LCR: That the FARC go to Caracas simply with the aim of establishing what they call bilateral relations, that is to say, to have protocol type meetings in order to discuss their points of view without advancing the issue of hostage release or without opening the doors for conversation with the Colombian government.
YA: So far the efforts President ChÃ¡vez and Senator Cordoba have advanced successfully. Could your surprise appearance give rise to criticisms that could obstruct the negotiations?
LCR: The ones asking for a face to face meeting with the government are the FARC, not us. What is the scenario that we see? If the FARC meet with President ChÃ¡vez and Senator Cordoba, and from that meeting they come up with a reasonable plan for the liberation of the hostages, we will help move it forward.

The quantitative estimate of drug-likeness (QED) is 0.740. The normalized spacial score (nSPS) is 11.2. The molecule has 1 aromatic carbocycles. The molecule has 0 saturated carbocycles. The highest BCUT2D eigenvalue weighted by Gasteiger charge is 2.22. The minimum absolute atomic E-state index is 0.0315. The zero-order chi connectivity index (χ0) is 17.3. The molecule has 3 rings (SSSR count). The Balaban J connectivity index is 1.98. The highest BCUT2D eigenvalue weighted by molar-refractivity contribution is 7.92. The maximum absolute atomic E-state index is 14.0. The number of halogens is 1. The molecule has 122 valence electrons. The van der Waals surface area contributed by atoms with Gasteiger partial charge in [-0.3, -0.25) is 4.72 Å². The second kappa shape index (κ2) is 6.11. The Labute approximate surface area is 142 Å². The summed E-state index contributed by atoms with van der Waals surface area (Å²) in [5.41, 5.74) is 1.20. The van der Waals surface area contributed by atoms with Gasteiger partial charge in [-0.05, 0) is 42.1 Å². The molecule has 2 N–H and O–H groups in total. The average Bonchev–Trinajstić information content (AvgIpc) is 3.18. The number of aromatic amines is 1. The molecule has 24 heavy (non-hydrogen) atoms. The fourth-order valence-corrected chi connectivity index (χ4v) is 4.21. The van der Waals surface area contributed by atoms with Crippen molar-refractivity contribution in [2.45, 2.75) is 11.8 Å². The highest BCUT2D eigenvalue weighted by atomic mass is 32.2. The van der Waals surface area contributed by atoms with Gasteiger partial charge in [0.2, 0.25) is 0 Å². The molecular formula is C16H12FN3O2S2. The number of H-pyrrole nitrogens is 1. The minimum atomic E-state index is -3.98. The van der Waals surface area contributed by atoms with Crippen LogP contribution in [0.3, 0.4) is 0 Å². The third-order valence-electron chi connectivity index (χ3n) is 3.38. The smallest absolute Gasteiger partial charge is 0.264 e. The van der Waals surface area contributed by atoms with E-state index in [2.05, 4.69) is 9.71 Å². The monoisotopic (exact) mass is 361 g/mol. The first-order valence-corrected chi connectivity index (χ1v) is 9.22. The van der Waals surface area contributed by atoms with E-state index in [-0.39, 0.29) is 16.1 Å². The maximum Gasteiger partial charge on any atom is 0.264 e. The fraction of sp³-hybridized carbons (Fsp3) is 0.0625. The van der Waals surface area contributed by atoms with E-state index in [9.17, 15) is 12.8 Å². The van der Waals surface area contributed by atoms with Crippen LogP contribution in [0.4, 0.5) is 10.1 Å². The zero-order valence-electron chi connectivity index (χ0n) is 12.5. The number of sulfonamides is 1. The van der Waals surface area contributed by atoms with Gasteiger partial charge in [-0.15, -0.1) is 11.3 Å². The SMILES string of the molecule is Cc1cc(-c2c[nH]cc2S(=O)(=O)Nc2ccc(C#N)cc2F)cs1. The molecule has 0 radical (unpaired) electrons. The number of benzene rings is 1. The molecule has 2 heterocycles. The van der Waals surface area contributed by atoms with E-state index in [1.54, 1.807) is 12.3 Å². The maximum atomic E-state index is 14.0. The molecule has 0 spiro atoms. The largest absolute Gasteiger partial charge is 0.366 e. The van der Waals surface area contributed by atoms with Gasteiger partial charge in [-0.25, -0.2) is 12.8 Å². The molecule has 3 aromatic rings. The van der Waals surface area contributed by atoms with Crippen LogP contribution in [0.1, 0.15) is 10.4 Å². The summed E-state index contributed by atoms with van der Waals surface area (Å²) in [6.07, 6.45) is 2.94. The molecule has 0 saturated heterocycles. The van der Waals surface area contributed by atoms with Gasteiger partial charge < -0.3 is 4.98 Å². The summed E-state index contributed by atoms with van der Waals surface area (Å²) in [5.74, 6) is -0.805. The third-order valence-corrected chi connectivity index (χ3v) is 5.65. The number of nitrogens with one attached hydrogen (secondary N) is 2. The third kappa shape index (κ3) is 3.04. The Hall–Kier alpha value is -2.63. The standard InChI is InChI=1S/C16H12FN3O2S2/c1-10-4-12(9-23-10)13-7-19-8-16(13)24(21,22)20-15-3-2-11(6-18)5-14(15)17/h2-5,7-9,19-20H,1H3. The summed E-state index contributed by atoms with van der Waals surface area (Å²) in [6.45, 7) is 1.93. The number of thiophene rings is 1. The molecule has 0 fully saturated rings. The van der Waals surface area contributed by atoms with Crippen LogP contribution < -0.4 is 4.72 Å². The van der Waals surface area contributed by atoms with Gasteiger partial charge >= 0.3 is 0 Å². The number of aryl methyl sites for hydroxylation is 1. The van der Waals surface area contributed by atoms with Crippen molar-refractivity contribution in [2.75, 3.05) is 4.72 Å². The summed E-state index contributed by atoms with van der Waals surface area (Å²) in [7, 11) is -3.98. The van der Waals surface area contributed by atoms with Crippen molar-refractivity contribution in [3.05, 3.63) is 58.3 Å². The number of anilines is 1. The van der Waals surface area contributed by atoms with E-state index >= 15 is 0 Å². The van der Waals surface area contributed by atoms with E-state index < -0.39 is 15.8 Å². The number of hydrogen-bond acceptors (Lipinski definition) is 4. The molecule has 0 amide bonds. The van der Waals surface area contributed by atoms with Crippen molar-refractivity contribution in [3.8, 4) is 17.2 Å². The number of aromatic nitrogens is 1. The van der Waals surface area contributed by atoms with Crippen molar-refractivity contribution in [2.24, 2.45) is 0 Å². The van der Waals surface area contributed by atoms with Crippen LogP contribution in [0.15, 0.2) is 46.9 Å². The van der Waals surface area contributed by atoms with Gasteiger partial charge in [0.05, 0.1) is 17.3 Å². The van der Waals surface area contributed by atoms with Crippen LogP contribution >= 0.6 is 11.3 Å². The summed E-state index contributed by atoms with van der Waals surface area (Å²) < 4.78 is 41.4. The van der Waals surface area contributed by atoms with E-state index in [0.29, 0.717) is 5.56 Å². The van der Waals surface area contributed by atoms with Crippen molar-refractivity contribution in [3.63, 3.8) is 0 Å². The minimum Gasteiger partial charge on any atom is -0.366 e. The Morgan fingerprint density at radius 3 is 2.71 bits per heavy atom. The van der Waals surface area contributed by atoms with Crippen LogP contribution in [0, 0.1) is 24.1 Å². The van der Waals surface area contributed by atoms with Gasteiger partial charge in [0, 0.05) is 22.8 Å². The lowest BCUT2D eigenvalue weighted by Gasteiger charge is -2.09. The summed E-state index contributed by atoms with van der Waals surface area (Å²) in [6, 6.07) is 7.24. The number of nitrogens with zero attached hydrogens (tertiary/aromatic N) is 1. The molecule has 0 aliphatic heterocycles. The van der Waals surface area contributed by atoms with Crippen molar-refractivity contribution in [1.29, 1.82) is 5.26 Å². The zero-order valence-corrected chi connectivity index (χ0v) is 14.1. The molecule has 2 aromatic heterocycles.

If it becomes necessary to have a direct meeting with the government because the FARC demand it and the circumstances call for it, the Colombian government is ready to carry it out. Thatâ€™s to say, my willingness to meet with the FARC seeks only to facilitate the process; we donâ€™t want to stand in the way, impeding its progress.
YA: How do you explain the fact that one of the most wanted men in Colombia, RaÃºl Reyes, is able to casually leave the country and appear in Caracas?
LCR: That question should be asked of the minister of defense. I am not going to go beyond my competence as the high commissioner of peace. But to clarify: we still do not have official information from the Venezuelan government about which members of the FARC will be present at the meeting. No one has required us to suspend military operations, nor is that being considered.